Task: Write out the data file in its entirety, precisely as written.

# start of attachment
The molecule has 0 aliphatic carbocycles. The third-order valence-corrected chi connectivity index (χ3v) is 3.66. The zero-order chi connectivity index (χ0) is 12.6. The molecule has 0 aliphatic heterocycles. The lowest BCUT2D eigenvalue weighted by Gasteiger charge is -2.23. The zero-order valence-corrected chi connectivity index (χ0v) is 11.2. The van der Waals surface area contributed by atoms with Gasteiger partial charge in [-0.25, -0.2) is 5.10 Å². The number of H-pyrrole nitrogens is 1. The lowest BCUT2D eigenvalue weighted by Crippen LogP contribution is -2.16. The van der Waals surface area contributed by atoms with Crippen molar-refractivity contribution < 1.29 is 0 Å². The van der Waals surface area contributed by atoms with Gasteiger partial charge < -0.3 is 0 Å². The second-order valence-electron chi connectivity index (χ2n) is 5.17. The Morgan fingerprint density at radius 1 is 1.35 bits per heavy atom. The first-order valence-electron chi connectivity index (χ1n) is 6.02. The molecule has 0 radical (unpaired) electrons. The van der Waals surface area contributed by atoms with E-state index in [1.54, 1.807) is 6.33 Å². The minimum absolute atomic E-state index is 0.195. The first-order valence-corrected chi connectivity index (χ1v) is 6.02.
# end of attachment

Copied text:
The molecule has 0 aliphatic carbocycles. The third-order valence-corrected chi connectivity index (χ3v) is 3.66. The zero-order chi connectivity index (χ0) is 12.6. The molecule has 0 aliphatic heterocycles. The lowest BCUT2D eigenvalue weighted by Gasteiger charge is -2.23. The zero-order valence-corrected chi connectivity index (χ0v) is 11.2. The van der Waals surface area contributed by atoms with Gasteiger partial charge in [-0.25, -0.2) is 5.10 Å². The number of H-pyrrole nitrogens is 1. The lowest BCUT2D eigenvalue weighted by Crippen LogP contribution is -2.16. The van der Waals surface area contributed by atoms with Crippen molar-refractivity contribution < 1.29 is 0 Å². The van der Waals surface area contributed by atoms with Gasteiger partial charge < -0.3 is 0 Å². The second-order valence-electron chi connectivity index (χ2n) is 5.17. The Morgan fingerprint density at radius 1 is 1.35 bits per heavy atom. The first-order valence-electron chi connectivity index (χ1n) is 6.02. The molecule has 0 radical (unpaired) electrons. The van der Waals surface area contributed by atoms with E-state index in [1.54, 1.807) is 6.33 Å². The minimum absolute atomic E-state index is 0.195. The first-order valence-corrected chi connectivity index (χ1v) is 6.02.